Updated: Jul 10
“At times of crisis, it's more important than ever to check in on your own well-being and that of those around you." Prof. Brett McDermott
How are you doing? Hanging in there? I hope so. It’s tough out there right now, isn’t it? It's pretty confronting seeing the queues of people at Centrelink. Our hearts go out to all those who are struggling. The feedback I’m hearing from clients and those in my networks is that many of us are switching between four mindsets at the moment:
In Panic mode you are rushing around, not thinking clearly, being very reactive, acting out of fear, stockpiling medication and groceries, lining up in the Centrelink queues, not making great decisions. You also might find your temper is on a short leash and you are lashing out. Often when we’re scared this can manifest in displays of anger. You may even turn to alcohol, drugs or food to numb your intense feelings. In Paralysis mode, you can’t actually think at all. You are stuck, frozen, overwhelmed, not sure how to act, it's all too much. You might find yourself wanting to shut out the world, withdrawing from people. You can’t stop endlessly scrolling through social media, which ends up just heightening your feelings of overwhelm. In Patience mode, you have taken a step back before reacting; you are playing a bit of a waiting game to see how things pan out over the next few weeks. It’s almost like you are operating in helicopter mode and are taking a bird’s eye view of the situation. You don’t want to make any hasty decisions as you realise that things like government stimulus initiatives and isolation policies are changing on a daily, if not hourly, basis. You don’t want to make hasty decisions that may prove to be unwise. In Pivot/Productive mode you are at action stations – setting up your business to work from home, changing your product offerings from in-person workshops to online sessions (that’s me folks!), helping your children settle into their new at-home classrooms and routine. This is a positive space you are coming from (unlike panic mode which can also be action stations but it's fear-based and often unproductive activity). You are being creative, you are problem-solving, you are innovating, responding proactively to changes in your operating environment. You could be in danger of over-doing this mode though, and not paying attention to exercise or burning yourself out.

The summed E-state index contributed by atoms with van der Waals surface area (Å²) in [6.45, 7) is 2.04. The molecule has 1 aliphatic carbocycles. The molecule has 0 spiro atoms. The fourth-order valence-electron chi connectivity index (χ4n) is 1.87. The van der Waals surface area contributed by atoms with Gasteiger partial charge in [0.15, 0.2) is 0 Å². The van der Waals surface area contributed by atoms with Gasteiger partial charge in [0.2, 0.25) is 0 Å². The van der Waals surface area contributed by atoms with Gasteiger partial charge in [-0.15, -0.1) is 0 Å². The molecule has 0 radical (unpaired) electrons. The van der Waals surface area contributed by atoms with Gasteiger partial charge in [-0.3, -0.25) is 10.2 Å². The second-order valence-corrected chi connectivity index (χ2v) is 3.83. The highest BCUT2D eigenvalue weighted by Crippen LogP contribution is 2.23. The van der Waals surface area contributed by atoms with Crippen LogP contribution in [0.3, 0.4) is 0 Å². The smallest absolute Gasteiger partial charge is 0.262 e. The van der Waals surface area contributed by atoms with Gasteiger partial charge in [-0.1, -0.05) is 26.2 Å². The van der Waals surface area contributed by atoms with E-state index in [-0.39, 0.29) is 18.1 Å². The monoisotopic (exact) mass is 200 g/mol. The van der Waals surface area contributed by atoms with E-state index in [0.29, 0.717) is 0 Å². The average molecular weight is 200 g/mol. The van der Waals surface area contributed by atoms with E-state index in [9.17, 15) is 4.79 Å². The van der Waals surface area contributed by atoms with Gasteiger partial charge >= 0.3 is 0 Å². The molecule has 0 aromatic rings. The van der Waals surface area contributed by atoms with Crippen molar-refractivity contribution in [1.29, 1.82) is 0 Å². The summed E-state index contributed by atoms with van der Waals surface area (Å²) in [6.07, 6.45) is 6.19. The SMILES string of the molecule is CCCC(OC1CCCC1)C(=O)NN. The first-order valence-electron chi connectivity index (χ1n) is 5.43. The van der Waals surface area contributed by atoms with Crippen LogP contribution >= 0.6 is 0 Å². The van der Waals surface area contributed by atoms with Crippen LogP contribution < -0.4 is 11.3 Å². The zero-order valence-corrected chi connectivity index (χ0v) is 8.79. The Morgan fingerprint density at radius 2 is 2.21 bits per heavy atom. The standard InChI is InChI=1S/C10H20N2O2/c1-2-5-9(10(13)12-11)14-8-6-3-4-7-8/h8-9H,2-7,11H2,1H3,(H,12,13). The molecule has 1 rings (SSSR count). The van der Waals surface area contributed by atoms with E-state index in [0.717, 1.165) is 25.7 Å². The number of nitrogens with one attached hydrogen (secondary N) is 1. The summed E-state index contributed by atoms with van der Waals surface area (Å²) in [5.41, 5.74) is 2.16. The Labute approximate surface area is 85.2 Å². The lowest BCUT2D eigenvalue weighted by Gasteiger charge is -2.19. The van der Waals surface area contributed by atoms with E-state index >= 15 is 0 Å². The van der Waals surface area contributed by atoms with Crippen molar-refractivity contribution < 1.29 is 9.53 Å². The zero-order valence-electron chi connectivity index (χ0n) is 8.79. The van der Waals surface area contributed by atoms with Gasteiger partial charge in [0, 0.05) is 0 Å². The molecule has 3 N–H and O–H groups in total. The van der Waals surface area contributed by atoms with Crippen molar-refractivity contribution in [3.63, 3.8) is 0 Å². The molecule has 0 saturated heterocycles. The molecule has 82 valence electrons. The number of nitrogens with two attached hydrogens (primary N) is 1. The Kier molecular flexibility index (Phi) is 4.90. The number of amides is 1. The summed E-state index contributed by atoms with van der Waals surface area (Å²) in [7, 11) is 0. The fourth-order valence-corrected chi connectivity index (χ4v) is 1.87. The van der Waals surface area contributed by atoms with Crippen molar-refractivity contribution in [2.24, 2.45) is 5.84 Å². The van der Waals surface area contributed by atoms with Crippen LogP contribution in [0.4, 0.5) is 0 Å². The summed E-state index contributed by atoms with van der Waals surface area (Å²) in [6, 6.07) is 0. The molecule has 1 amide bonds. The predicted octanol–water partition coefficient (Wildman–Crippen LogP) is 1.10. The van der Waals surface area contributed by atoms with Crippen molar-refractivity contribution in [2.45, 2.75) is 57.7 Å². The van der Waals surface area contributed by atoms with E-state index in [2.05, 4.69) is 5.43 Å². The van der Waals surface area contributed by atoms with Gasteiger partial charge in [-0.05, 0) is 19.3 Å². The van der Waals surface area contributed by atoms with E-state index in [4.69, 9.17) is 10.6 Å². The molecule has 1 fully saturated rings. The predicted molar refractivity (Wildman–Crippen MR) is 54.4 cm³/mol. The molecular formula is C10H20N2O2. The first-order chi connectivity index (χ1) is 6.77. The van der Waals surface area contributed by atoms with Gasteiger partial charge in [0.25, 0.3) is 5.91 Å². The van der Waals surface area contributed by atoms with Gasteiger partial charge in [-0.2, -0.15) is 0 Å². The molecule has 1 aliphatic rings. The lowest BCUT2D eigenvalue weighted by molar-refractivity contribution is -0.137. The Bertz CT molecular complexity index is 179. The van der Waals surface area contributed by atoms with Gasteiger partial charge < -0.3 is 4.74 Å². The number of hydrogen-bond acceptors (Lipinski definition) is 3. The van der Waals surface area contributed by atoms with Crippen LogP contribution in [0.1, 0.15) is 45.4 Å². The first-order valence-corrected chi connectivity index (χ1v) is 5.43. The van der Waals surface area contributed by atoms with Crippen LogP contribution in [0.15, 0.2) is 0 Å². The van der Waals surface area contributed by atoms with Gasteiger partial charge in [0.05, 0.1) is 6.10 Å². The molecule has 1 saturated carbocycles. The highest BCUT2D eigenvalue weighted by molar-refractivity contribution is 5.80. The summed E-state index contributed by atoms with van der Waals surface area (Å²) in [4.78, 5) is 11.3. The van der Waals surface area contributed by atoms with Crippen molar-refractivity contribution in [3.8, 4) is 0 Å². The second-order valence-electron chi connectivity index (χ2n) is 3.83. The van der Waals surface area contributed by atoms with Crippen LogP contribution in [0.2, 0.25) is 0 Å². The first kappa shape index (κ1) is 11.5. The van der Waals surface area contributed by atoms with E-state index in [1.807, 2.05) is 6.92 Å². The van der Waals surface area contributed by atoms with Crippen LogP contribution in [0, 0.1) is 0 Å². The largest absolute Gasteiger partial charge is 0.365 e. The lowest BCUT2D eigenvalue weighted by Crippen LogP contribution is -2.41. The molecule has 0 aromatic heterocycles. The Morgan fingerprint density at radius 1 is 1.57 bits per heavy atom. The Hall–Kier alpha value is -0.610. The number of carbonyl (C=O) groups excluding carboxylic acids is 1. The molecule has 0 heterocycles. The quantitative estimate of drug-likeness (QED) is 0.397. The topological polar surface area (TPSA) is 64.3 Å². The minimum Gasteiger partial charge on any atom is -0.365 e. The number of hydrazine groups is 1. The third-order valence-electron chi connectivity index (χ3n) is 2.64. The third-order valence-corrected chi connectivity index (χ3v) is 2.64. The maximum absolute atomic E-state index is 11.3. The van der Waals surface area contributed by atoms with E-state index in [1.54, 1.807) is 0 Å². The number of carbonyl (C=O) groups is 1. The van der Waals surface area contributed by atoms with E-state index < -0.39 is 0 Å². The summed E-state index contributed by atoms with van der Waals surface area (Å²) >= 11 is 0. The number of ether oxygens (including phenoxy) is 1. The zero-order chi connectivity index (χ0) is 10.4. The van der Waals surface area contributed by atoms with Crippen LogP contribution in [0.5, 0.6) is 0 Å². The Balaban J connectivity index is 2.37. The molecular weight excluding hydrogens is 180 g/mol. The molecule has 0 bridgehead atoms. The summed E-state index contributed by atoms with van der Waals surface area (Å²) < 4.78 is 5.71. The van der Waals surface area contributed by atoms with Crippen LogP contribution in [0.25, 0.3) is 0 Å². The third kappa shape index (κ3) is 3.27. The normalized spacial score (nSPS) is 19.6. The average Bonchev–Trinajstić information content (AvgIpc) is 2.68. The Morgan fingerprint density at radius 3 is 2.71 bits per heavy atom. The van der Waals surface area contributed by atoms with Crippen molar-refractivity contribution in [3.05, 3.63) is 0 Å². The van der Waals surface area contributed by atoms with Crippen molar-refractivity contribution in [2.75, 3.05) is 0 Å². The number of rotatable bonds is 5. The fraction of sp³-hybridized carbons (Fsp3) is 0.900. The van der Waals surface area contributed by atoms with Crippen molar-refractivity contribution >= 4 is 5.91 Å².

Which mode are you in right now? Just have a think about these four modes of operation. Where are you right now? Are you mainly in paralysis mode? What could you do to shift yourself into pivot mode? What is one positive action you could take? If you’re in pivot mode are you taking care of yourself? If you’re in panic mode, how is this impacting those around you (emotions are infectious)? What could you do to shift into patience or pivot mode? If you’re operating in patience mode, just make sure this doesn’t go on for too long, as eventually, you will need to take action. All of us are going to need to be leaders in our lives more than ever over the next few months – we are going to need to lead ourselves, lead our families, lead our roles, lead our colleagues, lead our workplaces, lead our neighbours, lead our communities. We all have a role to play. Getting more self-aware about the state of mind we are in at different points of our day helps us to get out of auto-pilot or reactive mode, and choose our behaviour so that we can make more productive decisions. If we’re not self-aware then we just revert to our default behaviours, which often don’t suit the situation we are in, they don’t serve us and they don’t serve the people who are around us – which at the moment is going to be the people physically closest to you – your family.